Originally Posted by BugA
^^ Might be, but isn`t that what was promised to the people, causing thousands to pre-order (without being able to see the PW in person)? This is what was (and still is) posted on Amazon`s site, in PW product description:
How many times they used word "perfect" and "white" in this text? Now... what, users actually expected PW to be perfect, or at least evenly white? Shame on users.
We all know better than to believe the ads, but I don`t think we can actually blame people here for pre-ordering - buying something that was promised to be as it is said (perfect, evenly white) - because they couldn`t see it in their hands before they actually got it - when they realized that it is waaaay below what was promised.
To get it clear - PW might be the best there is at the moment (might not, maybe Kobo is better), and it probably is much, much better experience than using a flashlight - but it is not what was sad to be, what made people give their money for it - and that`s why all the disappointment.
There are happy users, and that`s great. But those that feel defrauded are to be understood, too, as that is what happened - they gave money for the promised device (as a promise was the only thing they had prior pre-ordering), and they got something else.
p.s. And I`m not even talking about the bottom shadows (which still weren`t expected, but might be tolerable), but of "rainbow" blotches and shadows that appear across the entire screen. Yes, that might be the best that was achievable at the moment - but Amazon didn`t advertise it like that. They aimed for perfection, in order to get as many pre-orders as possible (and probably take out a good part of otherwise Kobo Glo buyers), and now they experience the consequences of being greedy. If they played it fair, much more people would be satisfied - but they would probably have much less pre-orders...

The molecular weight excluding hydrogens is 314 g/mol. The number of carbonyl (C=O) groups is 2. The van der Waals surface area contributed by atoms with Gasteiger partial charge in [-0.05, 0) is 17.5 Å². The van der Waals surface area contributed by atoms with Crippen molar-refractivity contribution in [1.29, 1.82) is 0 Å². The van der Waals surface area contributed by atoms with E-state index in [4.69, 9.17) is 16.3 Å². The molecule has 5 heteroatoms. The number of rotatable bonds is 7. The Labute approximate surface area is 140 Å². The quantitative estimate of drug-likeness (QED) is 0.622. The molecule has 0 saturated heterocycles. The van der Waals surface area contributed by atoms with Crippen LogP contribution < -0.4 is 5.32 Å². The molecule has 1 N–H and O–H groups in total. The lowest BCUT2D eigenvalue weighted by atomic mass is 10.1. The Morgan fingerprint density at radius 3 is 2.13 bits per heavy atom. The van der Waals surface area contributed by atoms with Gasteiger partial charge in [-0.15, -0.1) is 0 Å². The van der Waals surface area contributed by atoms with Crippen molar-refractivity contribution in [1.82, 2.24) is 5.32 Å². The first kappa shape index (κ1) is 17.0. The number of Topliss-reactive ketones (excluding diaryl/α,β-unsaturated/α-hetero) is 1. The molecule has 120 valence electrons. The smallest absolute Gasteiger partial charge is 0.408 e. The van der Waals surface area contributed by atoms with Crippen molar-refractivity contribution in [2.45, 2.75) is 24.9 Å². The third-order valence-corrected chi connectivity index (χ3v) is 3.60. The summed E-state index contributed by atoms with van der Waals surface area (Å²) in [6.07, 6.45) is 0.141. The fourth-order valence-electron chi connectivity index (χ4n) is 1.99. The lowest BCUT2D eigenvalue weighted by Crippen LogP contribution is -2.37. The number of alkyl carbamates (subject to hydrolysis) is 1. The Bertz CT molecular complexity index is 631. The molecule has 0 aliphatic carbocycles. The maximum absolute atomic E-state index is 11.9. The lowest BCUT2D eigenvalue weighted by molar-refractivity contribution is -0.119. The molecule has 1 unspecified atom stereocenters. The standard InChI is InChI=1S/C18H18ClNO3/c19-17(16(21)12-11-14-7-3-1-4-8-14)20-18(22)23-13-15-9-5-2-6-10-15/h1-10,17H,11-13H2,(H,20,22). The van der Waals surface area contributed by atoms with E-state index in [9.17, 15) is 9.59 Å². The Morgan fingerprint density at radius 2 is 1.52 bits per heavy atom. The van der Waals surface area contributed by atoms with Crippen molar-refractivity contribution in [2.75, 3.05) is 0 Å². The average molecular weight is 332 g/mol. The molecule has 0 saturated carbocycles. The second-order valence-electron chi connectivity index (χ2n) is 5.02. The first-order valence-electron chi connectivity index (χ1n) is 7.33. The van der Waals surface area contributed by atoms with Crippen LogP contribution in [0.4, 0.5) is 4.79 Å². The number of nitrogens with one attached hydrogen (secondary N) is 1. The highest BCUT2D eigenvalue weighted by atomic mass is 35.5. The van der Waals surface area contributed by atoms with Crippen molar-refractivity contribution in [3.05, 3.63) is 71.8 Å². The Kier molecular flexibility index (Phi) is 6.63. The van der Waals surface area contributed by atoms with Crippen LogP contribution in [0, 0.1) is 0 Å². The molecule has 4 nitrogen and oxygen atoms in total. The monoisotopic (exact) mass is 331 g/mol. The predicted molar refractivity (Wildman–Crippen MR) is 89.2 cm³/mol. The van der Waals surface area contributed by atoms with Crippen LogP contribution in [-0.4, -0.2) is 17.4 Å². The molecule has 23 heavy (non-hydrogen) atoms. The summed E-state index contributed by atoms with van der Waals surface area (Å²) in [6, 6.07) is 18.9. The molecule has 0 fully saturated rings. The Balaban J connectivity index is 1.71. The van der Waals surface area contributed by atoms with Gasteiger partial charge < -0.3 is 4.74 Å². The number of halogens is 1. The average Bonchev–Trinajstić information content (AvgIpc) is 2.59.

Ok, if you don`t like it, you`re free to return it, and you`ll get your money back. That makes them not being a thief, but it doesn`t make them less a liar. They clearly made a mistake - either in their advertising strategy, or in their design - and they should just admit it, learn from it, and see how to make is as painless as possible. That way they might regain some of the trust their loyal users had in them.
In the end, everyone can make a mistake - but not everyone is willing to admit it. And that makes all the difference.
BugA, these are exactly my feelings about it.
For weekS, I had been drooling all over the perfectly white screen in the ads and promo pictures. I don't usually buy into advertisement, but when a device is advertised because of factor x, I believe that there is a factor x. The "smallest Kindle yet" was really the smallest Kindle, the 25% improved contrast of the K4B really seems very much improved in comparison to my K4S.